Apparently Russians are incapable of creating their own blogosphere on their own servers subject to their own control

diary.ru, greatestjournal.ru, lj.russia.org, mail.ru and so on...

And you have no idea (as usual) about what's happening. Some 'liberals' trying to impose censorship in russian segment of LJ. Jewish guy, named Nosik, Israeli citizen, (http://dolboeb.livejournal.com - you'll excuse me if I'll not translate name of his blog from Russian) boasted he'll shut down all 'fascist', 'extremist' and so on blogs, boasted he has now such capability. He can do it, look at the history of gazeta.kg (about which you have not a slightest clue too), so some Russian bloggers (mostly un-PC, nationalists and so on) started to take precautions against liberal and pro-Western censorship.

Yet, these same Russians complain about “censorship” by Americans?

The same? Care to prove? Tell me some nicks, I'll check it up and tell you. But truth is not something you are concerned about.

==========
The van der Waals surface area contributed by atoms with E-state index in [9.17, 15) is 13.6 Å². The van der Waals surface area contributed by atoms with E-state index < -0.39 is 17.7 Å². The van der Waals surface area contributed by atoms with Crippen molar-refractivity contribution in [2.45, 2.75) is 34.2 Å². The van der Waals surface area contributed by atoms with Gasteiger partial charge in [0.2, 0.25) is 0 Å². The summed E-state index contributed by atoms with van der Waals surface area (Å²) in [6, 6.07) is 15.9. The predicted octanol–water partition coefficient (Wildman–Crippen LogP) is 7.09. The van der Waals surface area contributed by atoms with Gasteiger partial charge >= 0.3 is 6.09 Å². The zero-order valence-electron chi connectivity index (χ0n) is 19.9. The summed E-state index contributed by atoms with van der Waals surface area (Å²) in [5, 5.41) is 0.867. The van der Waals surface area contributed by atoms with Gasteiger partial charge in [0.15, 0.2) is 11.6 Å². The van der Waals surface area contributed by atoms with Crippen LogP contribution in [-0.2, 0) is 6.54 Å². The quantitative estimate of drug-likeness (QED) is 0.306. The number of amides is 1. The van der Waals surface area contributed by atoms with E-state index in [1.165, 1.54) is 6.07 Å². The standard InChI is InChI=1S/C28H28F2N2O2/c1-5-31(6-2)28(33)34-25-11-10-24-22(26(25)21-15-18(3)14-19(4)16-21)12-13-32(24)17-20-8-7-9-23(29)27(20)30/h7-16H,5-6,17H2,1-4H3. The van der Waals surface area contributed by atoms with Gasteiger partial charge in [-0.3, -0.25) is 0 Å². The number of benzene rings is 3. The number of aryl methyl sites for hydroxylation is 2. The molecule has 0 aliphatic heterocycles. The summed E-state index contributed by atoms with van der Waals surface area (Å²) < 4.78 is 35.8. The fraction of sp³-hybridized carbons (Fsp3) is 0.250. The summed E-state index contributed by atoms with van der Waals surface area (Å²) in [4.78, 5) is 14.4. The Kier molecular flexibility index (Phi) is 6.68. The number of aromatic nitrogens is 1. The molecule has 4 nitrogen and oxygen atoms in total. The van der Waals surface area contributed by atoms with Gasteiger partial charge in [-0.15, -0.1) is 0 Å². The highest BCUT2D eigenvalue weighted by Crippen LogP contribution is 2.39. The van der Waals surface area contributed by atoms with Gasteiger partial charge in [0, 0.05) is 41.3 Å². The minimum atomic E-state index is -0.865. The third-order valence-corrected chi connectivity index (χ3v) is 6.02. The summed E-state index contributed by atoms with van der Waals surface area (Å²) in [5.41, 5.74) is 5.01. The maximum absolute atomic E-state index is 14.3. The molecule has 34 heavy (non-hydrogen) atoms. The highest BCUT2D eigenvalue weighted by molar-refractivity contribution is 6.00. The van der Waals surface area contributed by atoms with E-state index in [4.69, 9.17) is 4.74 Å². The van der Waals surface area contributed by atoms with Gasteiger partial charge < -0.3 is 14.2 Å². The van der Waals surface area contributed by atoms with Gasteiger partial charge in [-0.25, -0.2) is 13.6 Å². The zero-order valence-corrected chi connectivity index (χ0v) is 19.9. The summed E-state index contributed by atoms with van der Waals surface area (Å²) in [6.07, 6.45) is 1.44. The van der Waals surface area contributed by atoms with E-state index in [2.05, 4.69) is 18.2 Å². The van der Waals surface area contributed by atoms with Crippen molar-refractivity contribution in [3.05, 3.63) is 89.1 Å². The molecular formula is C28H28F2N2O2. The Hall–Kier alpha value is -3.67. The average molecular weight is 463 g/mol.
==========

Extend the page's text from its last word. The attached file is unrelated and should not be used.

La Russophobe said...

UGLY: I suggest you go so far as to click through the links in a post before you start your babbling. That is what they are there for. If Russia has plenty of its own soveriegn hosts, then it doesn't make the least bit of difference who tries to impose censorship. They can just move to a non-censoring host. The point these people are making is that they don't exist, which creates a crisis if Zhe-Zhe is censored.

17 ugly raccoons said...

then it doesn't make the least bit of difference who tries to impose censorship.

It does. It is not texts are so valuable in Russian LJ, but links and ties maintained. AFAIK, Russian segment of LJ is unique namely by very high density of such links and ties. So, if known bloggers will move away to censored or uncensored different hosts (these hosts have been started much later than LJ, btw), whole club may be collapsed, and it is very difficult to start it all again on some other host.

A pity you cannot understand what's written in the links you provided.